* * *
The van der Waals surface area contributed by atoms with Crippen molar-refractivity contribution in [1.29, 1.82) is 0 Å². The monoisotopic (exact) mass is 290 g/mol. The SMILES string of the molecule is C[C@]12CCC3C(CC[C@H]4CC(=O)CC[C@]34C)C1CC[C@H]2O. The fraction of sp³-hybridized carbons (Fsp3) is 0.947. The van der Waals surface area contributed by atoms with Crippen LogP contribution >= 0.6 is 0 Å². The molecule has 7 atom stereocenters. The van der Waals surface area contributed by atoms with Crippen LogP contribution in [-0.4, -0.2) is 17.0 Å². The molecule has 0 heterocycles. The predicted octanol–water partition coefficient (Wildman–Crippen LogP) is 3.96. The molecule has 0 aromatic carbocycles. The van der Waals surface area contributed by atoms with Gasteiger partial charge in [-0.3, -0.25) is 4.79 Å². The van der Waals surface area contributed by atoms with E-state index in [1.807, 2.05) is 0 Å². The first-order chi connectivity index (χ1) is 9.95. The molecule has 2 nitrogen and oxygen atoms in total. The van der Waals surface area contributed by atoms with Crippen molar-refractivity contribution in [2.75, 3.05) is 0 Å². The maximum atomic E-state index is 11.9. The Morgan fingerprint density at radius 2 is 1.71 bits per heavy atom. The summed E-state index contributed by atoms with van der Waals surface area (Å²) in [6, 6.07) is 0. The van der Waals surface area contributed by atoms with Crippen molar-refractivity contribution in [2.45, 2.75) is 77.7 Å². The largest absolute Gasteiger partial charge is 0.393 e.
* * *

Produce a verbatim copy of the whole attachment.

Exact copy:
The van der Waals surface area contributed by atoms with Crippen molar-refractivity contribution in [1.29, 1.82) is 0 Å². The monoisotopic (exact) mass is 290 g/mol. The SMILES string of the molecule is C[C@]12CCC3C(CC[C@H]4CC(=O)CC[C@]34C)C1CC[C@H]2O. The fraction of sp³-hybridized carbons (Fsp3) is 0.947. The van der Waals surface area contributed by atoms with Crippen LogP contribution >= 0.6 is 0 Å². The molecule has 7 atom stereocenters. The van der Waals surface area contributed by atoms with Crippen LogP contribution in [-0.4, -0.2) is 17.0 Å². The molecule has 0 heterocycles. The predicted octanol–water partition coefficient (Wildman–Crippen LogP) is 3.96. The molecule has 0 aromatic carbocycles. The van der Waals surface area contributed by atoms with Gasteiger partial charge in [-0.3, -0.25) is 4.79 Å². The van der Waals surface area contributed by atoms with E-state index in [1.807, 2.05) is 0 Å². The first-order chi connectivity index (χ1) is 9.95. The molecule has 2 nitrogen and oxygen atoms in total. The van der Waals surface area contributed by atoms with Crippen molar-refractivity contribution in [2.75, 3.05) is 0 Å². The maximum atomic E-state index is 11.9. The Morgan fingerprint density at radius 2 is 1.71 bits per heavy atom. The summed E-state index contributed by atoms with van der Waals surface area (Å²) in [6, 6.07) is 0. The van der Waals surface area contributed by atoms with Crippen molar-refractivity contribution in [2.45, 2.75) is 77.7 Å². The largest absolute Gasteiger partial charge is 0.393 e.